The economy has been reopening — and with that comes the expectation of offices reopening their doors too. There are many reasons to be eager to “get back to normal” and to restart business face-to-face. Organizations rely on alignment to attain sustainable revenue performance, and what better way to achieve that than physical proximity and regular meetings? In-person business and selling is paramount in effectiveness and engagement.
Yet, the recent social distancing mandates have sent people home for half of 2020. The work-from-home environment has required organizations to invest in technology, to develop procedures and to shift practices. As such, the short-term requirement to work from home has accelerated a trend toward greater infrastructure and acceptance of virtual business environments.
While some organizations may eventually return to a more-traditional workplace environment, and in-person selling will resume in the future, business practices will forever be changed. Here is what you can expect:
Technologic Foundations Built in the Pandemic Have Set the Stage for Future Business Norms
Many organizations did not have the technological or procedural foundations to support a remote workforce prior to the coronavirus pandemic. Early 2020 saw large investments in computers, software, telecommunications equipment and tools, security protocols and procedures. All this will stick with leaders in a sunk cost type of mindset. They cannot feasibly and responsibly abandon the infrastructure they have created.
With these investments in mind, leadership will need to consider the best path forward with restrictions lifting. Most offices cannot meet safe social distancing without pricy office space updates. At a minimum, leadership may decide to shift to regional operations in lieu of central offices. They may decide to move their teams to remote capacity.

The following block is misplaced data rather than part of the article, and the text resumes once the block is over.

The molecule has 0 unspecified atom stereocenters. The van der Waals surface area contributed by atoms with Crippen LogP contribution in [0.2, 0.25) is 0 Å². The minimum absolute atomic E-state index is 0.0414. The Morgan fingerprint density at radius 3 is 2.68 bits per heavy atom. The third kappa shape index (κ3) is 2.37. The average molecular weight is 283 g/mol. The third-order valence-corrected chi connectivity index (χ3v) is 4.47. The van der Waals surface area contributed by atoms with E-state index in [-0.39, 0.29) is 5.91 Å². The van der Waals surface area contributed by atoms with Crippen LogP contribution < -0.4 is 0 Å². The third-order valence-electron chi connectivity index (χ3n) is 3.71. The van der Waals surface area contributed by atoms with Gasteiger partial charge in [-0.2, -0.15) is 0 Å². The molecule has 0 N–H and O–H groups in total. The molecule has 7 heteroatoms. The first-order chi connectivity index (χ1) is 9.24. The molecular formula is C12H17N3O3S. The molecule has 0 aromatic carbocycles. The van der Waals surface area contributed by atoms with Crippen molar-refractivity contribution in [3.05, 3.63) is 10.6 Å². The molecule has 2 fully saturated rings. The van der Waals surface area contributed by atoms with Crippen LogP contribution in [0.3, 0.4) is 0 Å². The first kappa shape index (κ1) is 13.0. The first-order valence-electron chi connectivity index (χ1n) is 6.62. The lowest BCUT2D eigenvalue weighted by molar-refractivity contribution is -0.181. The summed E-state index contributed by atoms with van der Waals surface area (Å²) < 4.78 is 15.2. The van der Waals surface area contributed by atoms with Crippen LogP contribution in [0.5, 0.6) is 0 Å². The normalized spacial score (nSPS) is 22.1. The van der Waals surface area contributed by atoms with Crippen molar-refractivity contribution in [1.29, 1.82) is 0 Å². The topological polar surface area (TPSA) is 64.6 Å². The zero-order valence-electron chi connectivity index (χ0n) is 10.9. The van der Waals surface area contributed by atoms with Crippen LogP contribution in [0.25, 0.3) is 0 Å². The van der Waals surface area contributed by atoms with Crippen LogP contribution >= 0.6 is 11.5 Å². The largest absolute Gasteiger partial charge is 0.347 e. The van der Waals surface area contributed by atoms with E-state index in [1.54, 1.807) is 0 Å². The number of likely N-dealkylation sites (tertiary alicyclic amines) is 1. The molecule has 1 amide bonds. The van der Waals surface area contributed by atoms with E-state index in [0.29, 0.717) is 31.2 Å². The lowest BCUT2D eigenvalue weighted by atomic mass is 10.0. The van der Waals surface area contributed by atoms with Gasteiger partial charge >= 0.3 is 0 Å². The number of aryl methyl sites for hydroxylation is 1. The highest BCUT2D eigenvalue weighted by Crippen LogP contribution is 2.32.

Though it was unplanned and unexpected, the pandemic provided a trial run of virtual business practices. Leadership can take this time to review the efficacy of the last months:
- Were there any surprising benefits?
- Were there major roadblocks to operations?
- Are there solutions moving forward to overcome those?
- Are the travel and expense savings substantial and sustainable?
- Are there compromises between “operations as usual” and “full virtual business practices”?
Not only will internal impacts ensue. Your buyers will also be navigating virtual business practices. Leadership will need to keep an eye on the external industry and buyer environment. Are your buyers comfortable taking face-to-face visits yet? Are business practices in your industry shifting to a more sterile, virtual environment as the preferred? Are there new lasting pains and focuses for your buyers? For example, for industries like IT, secure cloud-based solutions will continue to increase in importance. Data replication and security will be on the minds of IT and finance professionals. Are there opportunities for your organization to Seek to Serve™?
A Future Compromise of In-Person and Virtual Business
The pandemic turned age-old business practices on its head. There are drawbacks to virtual selling and business practices. Many of these things people and digital solution providers are working hastily to overcome. But, additionally, many leaders surely were surprised to uncover some benefits too. The key point is for leadership to analyze opportunities moving forward for using virtual tools to support agile, transparent and robust selling.
A shift to longer-term virtual selling organizations will require formal but lightweight processes. Without a physical presence in the office, there will need to be new methods of accountability. Professionals can expect more checkpoints that track and manage their activities, deal progression and functional performance. Remote coaching will become even more important in the development of personnel and in the obtainment of sales goals. Project planning and tracking will increase in importance, as well as easy-to-use — and secure — collaboration tools. Access to and transparency with data will be critical for successfully moving forward. Heavy oversight will fail; lightweight but formal team engagement is the key to success.
Productive cross-functional engagement, already an issue for many organizations, will become even more critical in remote environments. There will be an even greater need for formal reviews and alignment of financial, go-to-market, product and sales strategies. Cross-functional participation will also need to overcome limits of remote work, including for launch programs, product strategy definition and roadmap definition.
For support navigating virtual business best practices into the future, contact us. As you are looking toward the future, read more Principal Predictions to support the future of your business.